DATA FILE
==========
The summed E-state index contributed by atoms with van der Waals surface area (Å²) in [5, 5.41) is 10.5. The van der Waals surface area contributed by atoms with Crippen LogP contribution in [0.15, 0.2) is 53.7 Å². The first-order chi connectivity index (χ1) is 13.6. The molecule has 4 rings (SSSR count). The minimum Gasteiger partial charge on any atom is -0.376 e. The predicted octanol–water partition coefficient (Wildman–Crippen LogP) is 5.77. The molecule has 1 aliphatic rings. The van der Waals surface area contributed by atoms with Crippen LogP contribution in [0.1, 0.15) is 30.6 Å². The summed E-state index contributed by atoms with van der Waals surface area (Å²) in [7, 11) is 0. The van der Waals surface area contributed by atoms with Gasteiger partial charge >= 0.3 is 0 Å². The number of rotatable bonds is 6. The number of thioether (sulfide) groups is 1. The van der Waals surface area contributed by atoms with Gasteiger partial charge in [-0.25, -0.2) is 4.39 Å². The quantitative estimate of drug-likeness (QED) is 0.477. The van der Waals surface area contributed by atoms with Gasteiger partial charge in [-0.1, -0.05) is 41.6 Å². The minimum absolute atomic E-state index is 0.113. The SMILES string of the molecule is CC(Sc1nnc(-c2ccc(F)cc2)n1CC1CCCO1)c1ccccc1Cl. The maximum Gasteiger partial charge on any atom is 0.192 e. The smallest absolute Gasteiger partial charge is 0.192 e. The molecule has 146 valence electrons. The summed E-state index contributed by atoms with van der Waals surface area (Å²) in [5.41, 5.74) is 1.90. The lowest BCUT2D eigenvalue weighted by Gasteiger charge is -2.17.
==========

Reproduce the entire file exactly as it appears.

The summed E-state index contributed by atoms with van der Waals surface area (Å²) in [5, 5.41) is 10.5. The van der Waals surface area contributed by atoms with Crippen LogP contribution in [0.15, 0.2) is 53.7 Å². The first-order chi connectivity index (χ1) is 13.6. The molecule has 4 rings (SSSR count). The minimum Gasteiger partial charge on any atom is -0.376 e. The predicted octanol–water partition coefficient (Wildman–Crippen LogP) is 5.77. The molecule has 1 aliphatic rings. The van der Waals surface area contributed by atoms with Crippen LogP contribution in [0.1, 0.15) is 30.6 Å². The summed E-state index contributed by atoms with van der Waals surface area (Å²) in [7, 11) is 0. The van der Waals surface area contributed by atoms with Gasteiger partial charge >= 0.3 is 0 Å². The number of rotatable bonds is 6. The number of thioether (sulfide) groups is 1. The van der Waals surface area contributed by atoms with Gasteiger partial charge in [-0.25, -0.2) is 4.39 Å². The quantitative estimate of drug-likeness (QED) is 0.477. The van der Waals surface area contributed by atoms with Gasteiger partial charge in [-0.1, -0.05) is 41.6 Å². The minimum absolute atomic E-state index is 0.113. The SMILES string of the molecule is CC(Sc1nnc(-c2ccc(F)cc2)n1CC1CCCO1)c1ccccc1Cl. The maximum Gasteiger partial charge on any atom is 0.192 e. The smallest absolute Gasteiger partial charge is 0.192 e. The molecule has 146 valence electrons. The summed E-state index contributed by atoms with van der Waals surface area (Å²) in [5.41, 5.74) is 1.90. The lowest BCUT2D eigenvalue weighted by Gasteiger charge is -2.17.